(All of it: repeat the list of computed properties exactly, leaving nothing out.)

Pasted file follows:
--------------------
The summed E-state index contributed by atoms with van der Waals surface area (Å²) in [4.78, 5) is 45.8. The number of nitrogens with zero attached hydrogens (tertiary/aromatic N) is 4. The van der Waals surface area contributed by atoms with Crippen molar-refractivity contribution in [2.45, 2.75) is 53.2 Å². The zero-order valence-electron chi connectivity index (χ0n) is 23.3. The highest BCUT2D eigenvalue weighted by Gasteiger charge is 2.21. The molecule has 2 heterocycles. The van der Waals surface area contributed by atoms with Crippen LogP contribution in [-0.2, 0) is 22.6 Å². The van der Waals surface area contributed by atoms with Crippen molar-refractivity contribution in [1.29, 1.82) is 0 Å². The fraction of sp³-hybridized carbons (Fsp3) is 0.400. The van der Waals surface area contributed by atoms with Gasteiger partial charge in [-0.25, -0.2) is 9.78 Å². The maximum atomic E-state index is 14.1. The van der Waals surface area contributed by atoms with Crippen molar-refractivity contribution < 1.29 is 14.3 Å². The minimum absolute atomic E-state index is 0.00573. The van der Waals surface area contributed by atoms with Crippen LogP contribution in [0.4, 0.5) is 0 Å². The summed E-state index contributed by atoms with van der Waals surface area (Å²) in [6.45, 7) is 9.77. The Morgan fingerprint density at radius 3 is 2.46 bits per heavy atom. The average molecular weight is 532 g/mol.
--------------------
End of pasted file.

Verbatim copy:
The summed E-state index contributed by atoms with van der Waals surface area (Å²) in [4.78, 5) is 45.8. The number of nitrogens with zero attached hydrogens (tertiary/aromatic N) is 4. The van der Waals surface area contributed by atoms with Crippen molar-refractivity contribution in [2.45, 2.75) is 53.2 Å². The zero-order valence-electron chi connectivity index (χ0n) is 23.3. The highest BCUT2D eigenvalue weighted by Gasteiger charge is 2.21. The molecule has 2 heterocycles. The van der Waals surface area contributed by atoms with Crippen LogP contribution in [-0.2, 0) is 22.6 Å². The van der Waals surface area contributed by atoms with Crippen molar-refractivity contribution in [1.29, 1.82) is 0 Å². The fraction of sp³-hybridized carbons (Fsp3) is 0.400. The van der Waals surface area contributed by atoms with Gasteiger partial charge in [-0.25, -0.2) is 9.78 Å². The maximum atomic E-state index is 14.1. The van der Waals surface area contributed by atoms with Crippen molar-refractivity contribution < 1.29 is 14.3 Å². The minimum absolute atomic E-state index is 0.00573. The van der Waals surface area contributed by atoms with Crippen LogP contribution in [0.4, 0.5) is 0 Å². The summed E-state index contributed by atoms with van der Waals surface area (Å²) in [6.45, 7) is 9.77. The Morgan fingerprint density at radius 3 is 2.46 bits per heavy atom. The average molecular weight is 532 g/mol.